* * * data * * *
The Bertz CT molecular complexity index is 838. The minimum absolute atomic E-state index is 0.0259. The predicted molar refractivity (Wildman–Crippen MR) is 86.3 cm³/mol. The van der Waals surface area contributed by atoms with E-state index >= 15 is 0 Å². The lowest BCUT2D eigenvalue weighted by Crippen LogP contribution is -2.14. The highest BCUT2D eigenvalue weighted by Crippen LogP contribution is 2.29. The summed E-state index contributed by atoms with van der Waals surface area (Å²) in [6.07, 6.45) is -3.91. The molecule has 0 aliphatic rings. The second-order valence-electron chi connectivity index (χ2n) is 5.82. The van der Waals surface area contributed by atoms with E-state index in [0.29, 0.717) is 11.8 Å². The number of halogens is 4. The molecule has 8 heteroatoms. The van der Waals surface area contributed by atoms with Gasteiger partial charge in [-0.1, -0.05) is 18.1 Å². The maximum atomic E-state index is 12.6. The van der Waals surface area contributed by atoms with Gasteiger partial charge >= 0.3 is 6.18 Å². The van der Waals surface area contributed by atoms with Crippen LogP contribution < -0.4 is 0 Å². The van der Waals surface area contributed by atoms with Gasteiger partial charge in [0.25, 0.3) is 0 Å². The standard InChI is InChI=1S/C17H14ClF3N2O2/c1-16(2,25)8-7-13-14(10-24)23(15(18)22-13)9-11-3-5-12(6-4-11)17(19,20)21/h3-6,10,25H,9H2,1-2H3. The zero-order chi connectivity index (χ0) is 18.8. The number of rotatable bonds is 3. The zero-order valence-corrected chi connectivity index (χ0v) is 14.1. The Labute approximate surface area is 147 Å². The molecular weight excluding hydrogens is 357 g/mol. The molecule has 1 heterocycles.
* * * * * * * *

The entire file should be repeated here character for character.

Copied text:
The Bertz CT molecular complexity index is 838. The minimum absolute atomic E-state index is 0.0259. The predicted molar refractivity (Wildman–Crippen MR) is 86.3 cm³/mol. The van der Waals surface area contributed by atoms with E-state index >= 15 is 0 Å². The lowest BCUT2D eigenvalue weighted by Crippen LogP contribution is -2.14. The highest BCUT2D eigenvalue weighted by Crippen LogP contribution is 2.29. The summed E-state index contributed by atoms with van der Waals surface area (Å²) in [6.07, 6.45) is -3.91. The molecule has 0 aliphatic rings. The second-order valence-electron chi connectivity index (χ2n) is 5.82. The van der Waals surface area contributed by atoms with E-state index in [0.29, 0.717) is 11.8 Å². The number of halogens is 4. The molecule has 8 heteroatoms. The van der Waals surface area contributed by atoms with Gasteiger partial charge in [-0.1, -0.05) is 18.1 Å². The maximum atomic E-state index is 12.6. The van der Waals surface area contributed by atoms with Gasteiger partial charge >= 0.3 is 6.18 Å². The van der Waals surface area contributed by atoms with Crippen LogP contribution < -0.4 is 0 Å². The van der Waals surface area contributed by atoms with Gasteiger partial charge in [0.25, 0.3) is 0 Å². The standard InChI is InChI=1S/C17H14ClF3N2O2/c1-16(2,25)8-7-13-14(10-24)23(15(18)22-13)9-11-3-5-12(6-4-11)17(19,20)21/h3-6,10,25H,9H2,1-2H3. The zero-order chi connectivity index (χ0) is 18.8. The number of rotatable bonds is 3. The zero-order valence-corrected chi connectivity index (χ0v) is 14.1. The Labute approximate surface area is 147 Å². The molecular weight excluding hydrogens is 357 g/mol. The molecule has 1 heterocycles.